Posted in DiversionsKnowledge & MedicineScience & Research

It’s a digital world, and, any trepidation physicians have had from the prospect of having to deal with know-it-all patients who come in armed with previously resourced material for diagnoses scrubbed from the Internet ready to pounce, can breathe a sigh of relief. Popular destinations Google and Wikipedia comprise the majority of trolled online databases for medical treatments and descriptions of syndromes designed to easily fit within the patient’s scope of worry.

A Pew study released today shows that only about a third of all online inquiries meant for possible discussion with a healthcare provider are actually pursued. This really makes sense, and the number may actually be a bit higher than I would expect; the reason for this may be that, although patients may consider the avid search for what ails him or her prudent at the time, the major driver for this type of activity is looking for support that a provider can give. Vindication on the part of the patient may be what the provider initially senses, but, if the physician-patient treatment dyad is a mutual one, the provider can really use that “knowledge as power” ideal to strengthen the relationship, effectively treat the patient, adhere to their concerns, and make the relationship stronger.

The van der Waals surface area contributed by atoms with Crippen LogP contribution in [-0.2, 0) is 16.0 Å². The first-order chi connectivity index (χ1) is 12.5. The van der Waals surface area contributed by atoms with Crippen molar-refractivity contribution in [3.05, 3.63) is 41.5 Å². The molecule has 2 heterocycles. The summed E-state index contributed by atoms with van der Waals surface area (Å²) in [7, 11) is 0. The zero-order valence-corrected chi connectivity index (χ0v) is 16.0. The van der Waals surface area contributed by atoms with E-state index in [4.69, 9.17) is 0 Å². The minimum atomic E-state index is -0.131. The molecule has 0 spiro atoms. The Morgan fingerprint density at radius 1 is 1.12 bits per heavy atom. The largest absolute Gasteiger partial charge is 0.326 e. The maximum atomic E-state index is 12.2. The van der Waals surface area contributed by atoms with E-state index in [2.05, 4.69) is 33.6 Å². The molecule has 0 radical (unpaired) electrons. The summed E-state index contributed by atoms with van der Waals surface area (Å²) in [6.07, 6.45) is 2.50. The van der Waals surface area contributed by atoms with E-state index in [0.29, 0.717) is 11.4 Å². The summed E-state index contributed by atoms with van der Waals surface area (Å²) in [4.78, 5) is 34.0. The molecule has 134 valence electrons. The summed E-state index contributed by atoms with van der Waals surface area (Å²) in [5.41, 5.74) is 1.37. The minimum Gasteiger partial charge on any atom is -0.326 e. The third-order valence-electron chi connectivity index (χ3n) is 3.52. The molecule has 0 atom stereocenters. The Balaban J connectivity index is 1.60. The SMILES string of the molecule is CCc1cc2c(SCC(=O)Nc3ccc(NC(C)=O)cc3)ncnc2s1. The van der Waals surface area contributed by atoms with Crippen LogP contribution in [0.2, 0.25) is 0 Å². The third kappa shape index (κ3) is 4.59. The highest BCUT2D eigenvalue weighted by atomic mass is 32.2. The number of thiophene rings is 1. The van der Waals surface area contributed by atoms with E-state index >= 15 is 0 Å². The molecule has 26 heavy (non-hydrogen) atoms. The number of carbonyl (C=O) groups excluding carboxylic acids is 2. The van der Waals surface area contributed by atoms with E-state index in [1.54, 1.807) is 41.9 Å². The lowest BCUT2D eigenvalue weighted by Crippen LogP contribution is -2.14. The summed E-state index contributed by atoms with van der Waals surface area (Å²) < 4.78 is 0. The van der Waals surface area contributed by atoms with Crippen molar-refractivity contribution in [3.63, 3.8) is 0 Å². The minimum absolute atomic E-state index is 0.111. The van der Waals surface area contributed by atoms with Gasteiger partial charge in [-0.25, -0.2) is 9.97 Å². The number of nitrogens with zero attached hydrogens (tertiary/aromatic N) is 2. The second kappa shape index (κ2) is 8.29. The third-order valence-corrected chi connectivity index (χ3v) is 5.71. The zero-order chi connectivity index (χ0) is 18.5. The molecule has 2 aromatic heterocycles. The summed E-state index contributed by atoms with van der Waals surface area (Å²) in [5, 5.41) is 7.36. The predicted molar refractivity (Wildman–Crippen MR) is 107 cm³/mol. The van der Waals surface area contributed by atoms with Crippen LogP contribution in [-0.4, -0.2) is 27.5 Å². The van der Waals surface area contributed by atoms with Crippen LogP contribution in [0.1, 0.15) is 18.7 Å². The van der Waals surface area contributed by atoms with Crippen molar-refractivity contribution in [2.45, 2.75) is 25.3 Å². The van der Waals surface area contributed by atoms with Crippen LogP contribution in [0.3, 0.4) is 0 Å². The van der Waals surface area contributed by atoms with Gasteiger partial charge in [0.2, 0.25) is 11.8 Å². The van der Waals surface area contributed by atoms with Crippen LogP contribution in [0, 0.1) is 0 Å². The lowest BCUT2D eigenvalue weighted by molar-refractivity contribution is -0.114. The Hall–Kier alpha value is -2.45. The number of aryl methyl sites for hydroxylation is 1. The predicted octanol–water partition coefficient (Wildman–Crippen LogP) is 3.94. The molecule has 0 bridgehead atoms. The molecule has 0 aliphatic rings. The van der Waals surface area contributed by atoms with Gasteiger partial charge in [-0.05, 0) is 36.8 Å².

Almost half of the self-diagnosers (46 percent) were alarmed enough by what they found to proceed to a doctor afterward; 41 percent say their theory was confirmed. No word on what percentage of medical professionals are sick and tired of hearing “but I read on the Internet that…”

“Online health information is available day or night, at no cost, and the Internet has become a de facto second opinion for many people,” said the report’s lead author Susannah Fox in a statement released with the report. She added, “The internet is just one piece of the puzzle. Clinicians are still central.”

Roger that.